Navigating Your Child’s Religious Training After a Divorce
It’s hard to imagine two more contentious subjects than child-rearing and religion, nor two parties less likely to quickly and easily agree on a controversy than a divorced couple. Religion is an issue that may have caused strain on your marriage, but it unfortunately doesn’t always go away after a divorce if you share children with your ex. Raising a child within a particular faith often involves weekly services and religious studies classes. For some parents, following a religion extends to the type of education they want their child to receive, or could lead them to withdraw a child from school and instead home school them.
Certain questions regarding divorced parents’ differences over religious beliefs and childrearing have been addressed by New Jersey courts. Religion is one of the “major” decisions under child custody law. This means that the parent with primary custody will be permitted to make the decision when parents disagree, but cannot force the other parent to act differently when the child is in their custody. One well-known New Jersey case titled Brown v. Szakal serves as an example. In that case, the mother was Orthodox Jewish, but the father wasn’t. She wanted her children to follow Orthodox dietary rules when they were in their father’s custody, but the father refused to comply. When the mother attempted to have the court order the father to comply, the judge refused, ruling that those rules couldn’t be imposed on the father.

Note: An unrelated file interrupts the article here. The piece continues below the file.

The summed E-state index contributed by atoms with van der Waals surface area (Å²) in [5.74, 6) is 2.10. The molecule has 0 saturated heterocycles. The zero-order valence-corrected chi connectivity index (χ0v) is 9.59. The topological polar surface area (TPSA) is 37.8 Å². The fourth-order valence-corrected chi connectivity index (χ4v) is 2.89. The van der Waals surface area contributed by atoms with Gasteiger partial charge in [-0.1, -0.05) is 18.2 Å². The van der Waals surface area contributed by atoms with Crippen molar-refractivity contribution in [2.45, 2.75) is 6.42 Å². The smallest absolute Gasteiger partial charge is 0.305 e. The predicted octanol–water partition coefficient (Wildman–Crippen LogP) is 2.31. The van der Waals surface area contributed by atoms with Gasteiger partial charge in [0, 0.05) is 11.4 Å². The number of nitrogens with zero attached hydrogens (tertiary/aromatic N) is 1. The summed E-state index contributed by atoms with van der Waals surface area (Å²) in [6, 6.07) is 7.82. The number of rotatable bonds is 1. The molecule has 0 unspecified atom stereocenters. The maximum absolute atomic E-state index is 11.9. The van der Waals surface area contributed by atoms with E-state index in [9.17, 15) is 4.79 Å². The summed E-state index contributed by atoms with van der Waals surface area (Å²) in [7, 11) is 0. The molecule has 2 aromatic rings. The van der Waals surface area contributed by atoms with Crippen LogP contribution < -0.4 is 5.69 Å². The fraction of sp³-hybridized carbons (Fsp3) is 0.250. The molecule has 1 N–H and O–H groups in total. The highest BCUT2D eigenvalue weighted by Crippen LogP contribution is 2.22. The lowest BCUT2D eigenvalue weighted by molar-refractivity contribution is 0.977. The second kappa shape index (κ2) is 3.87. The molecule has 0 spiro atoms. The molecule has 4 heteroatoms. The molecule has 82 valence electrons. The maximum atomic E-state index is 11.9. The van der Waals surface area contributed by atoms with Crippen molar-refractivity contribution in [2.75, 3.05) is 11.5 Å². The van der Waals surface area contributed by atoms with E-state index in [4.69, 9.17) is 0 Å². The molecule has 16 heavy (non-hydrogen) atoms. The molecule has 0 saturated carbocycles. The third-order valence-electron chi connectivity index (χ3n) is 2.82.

Before having children, many couples of differing faiths discuss how they’ll handle religion and child-rearing, but never put those decisions in writing. During a divorce, some couples raise these oral agreements, seeking to have the court enforce them. However, the agreements rarely have the detail necessary to become an enforceable court order, and parents may not agree on whether the oral agreement ever occurred. Many couples include terms on how their child should be reared in a faith in their written divorce settlement agreements. Judges will generally enforce these written agreements when it appears that parents agreed to them freely and knowingly.
No matter how many court cases address the issue, however, answering questions on how a child will be raised when parents disagree over religion will never be easy. Seek out a family law attorney with skills in conflict resolution and divorce mediation to help you reach an acceptable agreement with your co-parent.
For assistance with issues related to your New Jersey divorce or custody dispute, contact the dedicated and knowledgeable Union family law attorney John B. D’Alessandro for a consultation, at 908-964-0102.